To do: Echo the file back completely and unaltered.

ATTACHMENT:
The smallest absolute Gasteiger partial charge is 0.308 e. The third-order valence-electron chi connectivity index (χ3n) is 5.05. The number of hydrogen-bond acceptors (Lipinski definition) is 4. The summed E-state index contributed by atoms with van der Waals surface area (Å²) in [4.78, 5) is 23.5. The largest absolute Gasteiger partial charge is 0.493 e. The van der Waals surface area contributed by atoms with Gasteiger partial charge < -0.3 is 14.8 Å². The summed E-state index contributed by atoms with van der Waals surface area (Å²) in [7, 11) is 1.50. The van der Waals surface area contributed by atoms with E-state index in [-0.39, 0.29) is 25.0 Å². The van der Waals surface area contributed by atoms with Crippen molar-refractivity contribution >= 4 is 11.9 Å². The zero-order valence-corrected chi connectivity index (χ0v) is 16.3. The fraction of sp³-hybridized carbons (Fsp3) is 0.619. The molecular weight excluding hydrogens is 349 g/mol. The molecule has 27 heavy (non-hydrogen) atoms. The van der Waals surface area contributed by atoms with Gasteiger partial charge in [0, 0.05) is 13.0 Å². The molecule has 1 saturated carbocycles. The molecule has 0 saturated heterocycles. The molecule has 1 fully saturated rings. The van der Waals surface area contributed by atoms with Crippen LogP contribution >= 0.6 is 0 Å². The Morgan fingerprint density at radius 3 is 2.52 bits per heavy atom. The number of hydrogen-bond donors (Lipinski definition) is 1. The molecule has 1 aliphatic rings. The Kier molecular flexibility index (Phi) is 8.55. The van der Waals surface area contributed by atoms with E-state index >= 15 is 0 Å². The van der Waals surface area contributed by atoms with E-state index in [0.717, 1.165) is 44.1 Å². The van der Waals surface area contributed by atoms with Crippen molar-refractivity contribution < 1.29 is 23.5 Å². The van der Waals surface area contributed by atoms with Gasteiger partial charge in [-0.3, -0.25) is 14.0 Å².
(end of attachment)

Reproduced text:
The smallest absolute Gasteiger partial charge is 0.308 e. The third-order valence-electron chi connectivity index (χ3n) is 5.05. The number of hydrogen-bond acceptors (Lipinski definition) is 4. The summed E-state index contributed by atoms with van der Waals surface area (Å²) in [4.78, 5) is 23.5. The largest absolute Gasteiger partial charge is 0.493 e. The van der Waals surface area contributed by atoms with Gasteiger partial charge < -0.3 is 14.8 Å². The summed E-state index contributed by atoms with van der Waals surface area (Å²) in [7, 11) is 1.50. The van der Waals surface area contributed by atoms with E-state index in [-0.39, 0.29) is 25.0 Å². The van der Waals surface area contributed by atoms with Crippen molar-refractivity contribution >= 4 is 11.9 Å². The zero-order valence-corrected chi connectivity index (χ0v) is 16.3. The fraction of sp³-hybridized carbons (Fsp3) is 0.619. The molecular weight excluding hydrogens is 349 g/mol. The molecule has 27 heavy (non-hydrogen) atoms. The van der Waals surface area contributed by atoms with Gasteiger partial charge in [0, 0.05) is 13.0 Å². The molecule has 1 saturated carbocycles. The molecule has 0 saturated heterocycles. The molecule has 1 fully saturated rings. The van der Waals surface area contributed by atoms with Crippen LogP contribution >= 0.6 is 0 Å². The Morgan fingerprint density at radius 3 is 2.52 bits per heavy atom. The number of hydrogen-bond donors (Lipinski definition) is 1. The molecule has 1 aliphatic rings. The Kier molecular flexibility index (Phi) is 8.55. The van der Waals surface area contributed by atoms with E-state index >= 15 is 0 Å². The van der Waals surface area contributed by atoms with E-state index in [0.717, 1.165) is 44.1 Å². The van der Waals surface area contributed by atoms with Crippen molar-refractivity contribution < 1.29 is 23.5 Å². The van der Waals surface area contributed by atoms with Gasteiger partial charge in [-0.3, -0.25) is 14.0 Å².